Diligence—carefulness and persistent effort or work—is one of the seven heavenly virtues
. It is indicative of a work ethic
, the belief that work is good in itself.
Bernard et al.
[ suggest that diligence in students is defined as the effort they put towards balanced and holistic development in mental, physical, social and spiritual dimensions. They find that it correlates with academic performance, especially with younger students, and that the support of parents and educators encourages students to be diligent. Other factors that encourage student diligence include motivation, discipline, concentration, responsibility and devotedness.]
The last words of the Buddha were, "Strive on with diligence." Diligence is an integral part of all Buddhist teaching, and considered the fourth of the ''pāramitā''. In Mahayana tradition, diligence is the third ''pāramitā'' and the first said to lead to liberation, and it is said that its practice brings an increase of qualities.
In Christianity, diligence is the effort to do one's part while keeping faith and reliance in God. In other words, diligence and faith are two sides of a mystery. One does not know how, despite one's effort, it all works out; but diligence, when combined with faith, assures spiritual success. Diligence as one of seven virtues describes thoroughness, completeness, and persistence of an action, particularly in matters of faith.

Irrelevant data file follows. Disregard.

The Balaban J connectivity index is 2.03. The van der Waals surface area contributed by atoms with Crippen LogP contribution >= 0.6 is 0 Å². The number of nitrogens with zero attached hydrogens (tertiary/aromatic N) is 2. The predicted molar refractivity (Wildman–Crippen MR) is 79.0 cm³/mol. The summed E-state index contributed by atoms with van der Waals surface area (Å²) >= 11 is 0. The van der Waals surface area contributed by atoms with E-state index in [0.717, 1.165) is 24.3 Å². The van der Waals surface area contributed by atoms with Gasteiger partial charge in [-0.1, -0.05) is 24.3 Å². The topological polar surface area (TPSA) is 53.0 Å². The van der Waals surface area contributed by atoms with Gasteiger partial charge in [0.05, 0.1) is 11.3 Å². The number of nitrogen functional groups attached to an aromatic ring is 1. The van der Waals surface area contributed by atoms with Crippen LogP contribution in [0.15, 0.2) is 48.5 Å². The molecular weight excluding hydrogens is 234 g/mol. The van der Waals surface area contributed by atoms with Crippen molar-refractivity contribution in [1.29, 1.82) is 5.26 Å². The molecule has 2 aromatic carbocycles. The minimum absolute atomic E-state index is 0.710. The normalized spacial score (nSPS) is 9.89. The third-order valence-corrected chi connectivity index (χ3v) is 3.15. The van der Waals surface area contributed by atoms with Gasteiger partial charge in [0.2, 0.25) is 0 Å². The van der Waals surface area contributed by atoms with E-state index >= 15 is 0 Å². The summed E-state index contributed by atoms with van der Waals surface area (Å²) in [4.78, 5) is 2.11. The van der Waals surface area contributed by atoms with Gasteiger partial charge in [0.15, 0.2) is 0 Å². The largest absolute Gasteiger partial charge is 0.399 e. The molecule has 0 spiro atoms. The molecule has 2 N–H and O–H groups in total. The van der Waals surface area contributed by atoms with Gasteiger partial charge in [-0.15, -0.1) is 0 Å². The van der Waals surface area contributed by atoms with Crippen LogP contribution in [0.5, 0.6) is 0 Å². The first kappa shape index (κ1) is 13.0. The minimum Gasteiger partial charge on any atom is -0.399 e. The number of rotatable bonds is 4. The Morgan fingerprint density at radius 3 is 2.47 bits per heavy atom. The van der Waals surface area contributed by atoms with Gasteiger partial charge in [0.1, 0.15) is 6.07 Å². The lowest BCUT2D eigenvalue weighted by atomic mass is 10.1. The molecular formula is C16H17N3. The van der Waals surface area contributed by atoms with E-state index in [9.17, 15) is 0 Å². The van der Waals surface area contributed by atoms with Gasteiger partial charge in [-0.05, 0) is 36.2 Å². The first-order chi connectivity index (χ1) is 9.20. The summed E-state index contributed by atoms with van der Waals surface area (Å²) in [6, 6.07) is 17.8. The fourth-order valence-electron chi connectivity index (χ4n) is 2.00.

According to Brian Hatcher, the precepts of Hinduism require a person to discover and live a ''dharmic'' life, in which they live with right intention with diligence, and with concern for the well-being of others. The Hindus celebrate Diwali, a festival of lights, where Goddess Lakshmi (also called Goddess Sri) is worshipped, who symbolizes thorough preparation, organization, diligence and honesty. Hindus consider these characteristics essential for success and Shubh Labh (ethical profit).
''Due diligence'' is the amount of diligence required to avoid negligence in professional activities. It commonly arises in major acquisitions where the legal principle of caveat emptor ("let the buyer beware") requires the purchaser to make diligent inquiries about the property or service being sold.